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  • The domestic market: a micro view

    Chapter 6 - Market profiles - Pakistan 

     
     

    The players in the market

    The Pakistan cotton market consists of:

    • Growers;
    • Brokerage houses;
    • Ginners;
    • Karachi Cotton Association (K.C.A.), trading house;
    • Trading Corporation of Pakistan (public sector organization), exporter of surplus raw cotton;
    • Agents;
    • Spinning mills and composite units.

    Selling of seed cotton and lint is done through agents and brokerage houses. Customer ginning is done for progressive growers to maintain fibre quality and purity of seed for growing purposes. The Karachi Cotton Association is the only trading house registered with the Government. Its members have to deal with each other through licensed brokers.

    Free trading in cotton export and import has been allowed by the Government since 1994/95. Sometimes, Government intervention is necessary to protect the interests of growers. This is done through the Trading Corporation of Pakistan, which performs a price stabilization role by purchasing lint cotton at a price level on parity with seed cotton (guaranteed by the Government) when the seed cotton price falls below the support level. Such cotton is sold in the local market or is exported through tenders. The corporation is also entrusted with a developmental role.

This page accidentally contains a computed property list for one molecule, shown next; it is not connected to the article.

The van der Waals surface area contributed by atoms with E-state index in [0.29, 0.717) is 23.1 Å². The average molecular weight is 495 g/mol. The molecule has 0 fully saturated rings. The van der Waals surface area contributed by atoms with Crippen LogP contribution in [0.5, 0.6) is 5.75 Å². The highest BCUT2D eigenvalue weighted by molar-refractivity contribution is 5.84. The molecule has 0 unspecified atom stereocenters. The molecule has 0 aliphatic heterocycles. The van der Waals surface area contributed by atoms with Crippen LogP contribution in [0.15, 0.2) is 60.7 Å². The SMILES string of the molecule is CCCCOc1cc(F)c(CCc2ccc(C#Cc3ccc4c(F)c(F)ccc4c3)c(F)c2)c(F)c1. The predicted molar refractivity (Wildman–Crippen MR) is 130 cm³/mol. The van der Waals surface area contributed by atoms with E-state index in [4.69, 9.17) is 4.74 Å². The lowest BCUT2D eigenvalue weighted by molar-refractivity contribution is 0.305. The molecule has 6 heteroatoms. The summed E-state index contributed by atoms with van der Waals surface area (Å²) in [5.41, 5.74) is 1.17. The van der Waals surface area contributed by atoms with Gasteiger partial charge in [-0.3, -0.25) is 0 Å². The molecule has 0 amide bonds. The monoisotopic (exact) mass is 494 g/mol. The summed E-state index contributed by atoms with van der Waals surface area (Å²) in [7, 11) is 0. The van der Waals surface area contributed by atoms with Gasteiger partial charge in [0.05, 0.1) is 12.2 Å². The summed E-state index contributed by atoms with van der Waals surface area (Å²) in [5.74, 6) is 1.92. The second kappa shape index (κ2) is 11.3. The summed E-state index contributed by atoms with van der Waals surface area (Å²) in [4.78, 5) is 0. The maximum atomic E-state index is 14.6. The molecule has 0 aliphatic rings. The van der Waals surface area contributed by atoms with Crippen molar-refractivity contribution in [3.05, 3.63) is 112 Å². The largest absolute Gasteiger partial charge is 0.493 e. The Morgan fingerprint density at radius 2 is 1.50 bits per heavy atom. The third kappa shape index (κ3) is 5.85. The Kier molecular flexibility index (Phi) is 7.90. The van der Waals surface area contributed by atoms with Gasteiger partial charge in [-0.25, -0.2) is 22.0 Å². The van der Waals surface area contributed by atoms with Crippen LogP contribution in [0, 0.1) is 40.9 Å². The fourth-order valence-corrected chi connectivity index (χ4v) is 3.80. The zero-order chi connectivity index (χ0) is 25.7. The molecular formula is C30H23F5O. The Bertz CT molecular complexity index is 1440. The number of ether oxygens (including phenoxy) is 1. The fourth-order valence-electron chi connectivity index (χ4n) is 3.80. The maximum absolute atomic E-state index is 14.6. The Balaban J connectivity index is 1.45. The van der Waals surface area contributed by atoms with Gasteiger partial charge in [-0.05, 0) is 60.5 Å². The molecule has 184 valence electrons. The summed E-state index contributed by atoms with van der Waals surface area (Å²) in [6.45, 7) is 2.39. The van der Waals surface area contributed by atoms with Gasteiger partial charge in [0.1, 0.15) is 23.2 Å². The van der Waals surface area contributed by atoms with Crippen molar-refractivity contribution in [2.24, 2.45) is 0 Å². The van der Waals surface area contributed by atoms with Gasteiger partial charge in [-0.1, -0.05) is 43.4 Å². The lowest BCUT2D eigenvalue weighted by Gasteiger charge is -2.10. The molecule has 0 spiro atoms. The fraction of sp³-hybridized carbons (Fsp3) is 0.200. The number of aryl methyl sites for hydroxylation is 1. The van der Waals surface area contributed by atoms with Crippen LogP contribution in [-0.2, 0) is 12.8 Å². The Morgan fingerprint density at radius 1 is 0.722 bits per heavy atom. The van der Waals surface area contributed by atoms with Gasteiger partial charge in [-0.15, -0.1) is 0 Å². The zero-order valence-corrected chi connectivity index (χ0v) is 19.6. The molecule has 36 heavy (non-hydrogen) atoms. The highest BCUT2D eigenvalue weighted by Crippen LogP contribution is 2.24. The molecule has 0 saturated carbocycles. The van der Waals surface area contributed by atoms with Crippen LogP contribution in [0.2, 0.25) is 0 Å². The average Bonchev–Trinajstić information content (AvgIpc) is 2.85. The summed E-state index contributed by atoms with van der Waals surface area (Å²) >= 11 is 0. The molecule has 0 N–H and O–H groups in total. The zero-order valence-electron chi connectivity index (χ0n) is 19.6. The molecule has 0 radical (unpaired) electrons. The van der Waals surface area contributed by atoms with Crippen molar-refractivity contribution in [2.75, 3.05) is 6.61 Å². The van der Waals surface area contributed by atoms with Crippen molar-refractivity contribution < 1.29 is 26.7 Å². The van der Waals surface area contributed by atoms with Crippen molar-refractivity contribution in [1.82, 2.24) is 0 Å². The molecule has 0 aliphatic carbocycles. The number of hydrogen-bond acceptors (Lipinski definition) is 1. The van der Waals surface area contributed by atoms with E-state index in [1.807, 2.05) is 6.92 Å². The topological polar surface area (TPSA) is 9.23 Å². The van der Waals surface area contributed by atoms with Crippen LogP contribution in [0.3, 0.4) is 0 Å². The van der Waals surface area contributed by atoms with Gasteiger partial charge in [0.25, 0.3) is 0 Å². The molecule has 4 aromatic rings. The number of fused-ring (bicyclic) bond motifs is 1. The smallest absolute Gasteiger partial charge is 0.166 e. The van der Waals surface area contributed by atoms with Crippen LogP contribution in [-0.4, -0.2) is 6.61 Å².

Cotton procurement practices

    Importing of cotton is mostly through international merchants who have their representative agents in Pakistan. These agents are responsible for contract performance, which includes price negotiations and finalization of deals.

    Specific cotton contracts used in the market

    No specific contracts are used for commercial transactions. Local buying and selling is done on verbal contracts. However, written contracts are prevalent in the Trading Corporation of Pakistan, a public sector organization. For export purposes, until 1992/93 Liverpool Cotton Association (LCA, now ICA) rules were applicable for arbitration in case of any dispute between the buyer and the exporter. In 1992/93 there was a production shortfall in Pakistan and the Government suspended shipments. But ICA gave awards in favour of buyers. The Trading Corporation of Pakistan, not getting a satisfactory response from ICA, appealed in the local court and the matter is now sub judice.

    Cotton finance and payment requirements

    Cotton purchases are financed by the commercial banks according to the buyers’ credit limits. Payments are made to the ginners through bank drafts. In some cases, a local letter of credit is opened.

    Consumer preferences for specific fibre types and blending

    Specific fibre requirements differ from mill to mill depending on production patterns, local and international demands, and textile machinery. Locally produced cotton has a staple length up to 30mm, which is used for producing up to 40s counts. For higher counts, long and extra-long staple (ELS) cotton is imported. Other fibre characteristics such as colour, micronaire, strength and grade are important factors in cotton selection. Contamination-free cotton is of highest priority. 

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    Cotton Exporter's Guide

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